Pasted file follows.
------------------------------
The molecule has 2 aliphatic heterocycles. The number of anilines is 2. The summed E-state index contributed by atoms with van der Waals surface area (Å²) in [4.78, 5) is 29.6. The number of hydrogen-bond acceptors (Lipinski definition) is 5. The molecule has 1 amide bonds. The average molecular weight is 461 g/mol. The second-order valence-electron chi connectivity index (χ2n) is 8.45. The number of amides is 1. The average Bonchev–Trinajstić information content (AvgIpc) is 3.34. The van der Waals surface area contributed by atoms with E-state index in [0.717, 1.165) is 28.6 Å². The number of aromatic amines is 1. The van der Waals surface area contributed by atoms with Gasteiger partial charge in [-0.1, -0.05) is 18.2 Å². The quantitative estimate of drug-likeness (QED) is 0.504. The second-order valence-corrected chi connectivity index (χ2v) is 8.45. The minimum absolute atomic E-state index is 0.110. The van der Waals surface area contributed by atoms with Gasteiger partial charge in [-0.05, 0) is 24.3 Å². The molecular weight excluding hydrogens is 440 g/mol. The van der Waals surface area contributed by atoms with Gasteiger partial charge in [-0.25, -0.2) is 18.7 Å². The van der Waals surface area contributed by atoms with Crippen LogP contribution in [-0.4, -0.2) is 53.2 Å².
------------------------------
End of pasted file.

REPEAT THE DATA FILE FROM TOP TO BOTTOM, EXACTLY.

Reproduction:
The molecule has 2 aliphatic heterocycles. The number of anilines is 2. The summed E-state index contributed by atoms with van der Waals surface area (Å²) in [4.78, 5) is 29.6. The number of hydrogen-bond acceptors (Lipinski definition) is 5. The molecule has 1 amide bonds. The average molecular weight is 461 g/mol. The second-order valence-electron chi connectivity index (χ2n) is 8.45. The number of amides is 1. The average Bonchev–Trinajstić information content (AvgIpc) is 3.34. The van der Waals surface area contributed by atoms with E-state index in [0.717, 1.165) is 28.6 Å². The number of aromatic amines is 1. The van der Waals surface area contributed by atoms with Gasteiger partial charge in [-0.1, -0.05) is 18.2 Å². The quantitative estimate of drug-likeness (QED) is 0.504. The second-order valence-corrected chi connectivity index (χ2v) is 8.45. The minimum absolute atomic E-state index is 0.110. The van der Waals surface area contributed by atoms with Gasteiger partial charge in [-0.05, 0) is 24.3 Å². The molecular weight excluding hydrogens is 440 g/mol. The van der Waals surface area contributed by atoms with Gasteiger partial charge in [-0.25, -0.2) is 18.7 Å². The van der Waals surface area contributed by atoms with Crippen LogP contribution in [-0.4, -0.2) is 53.2 Å².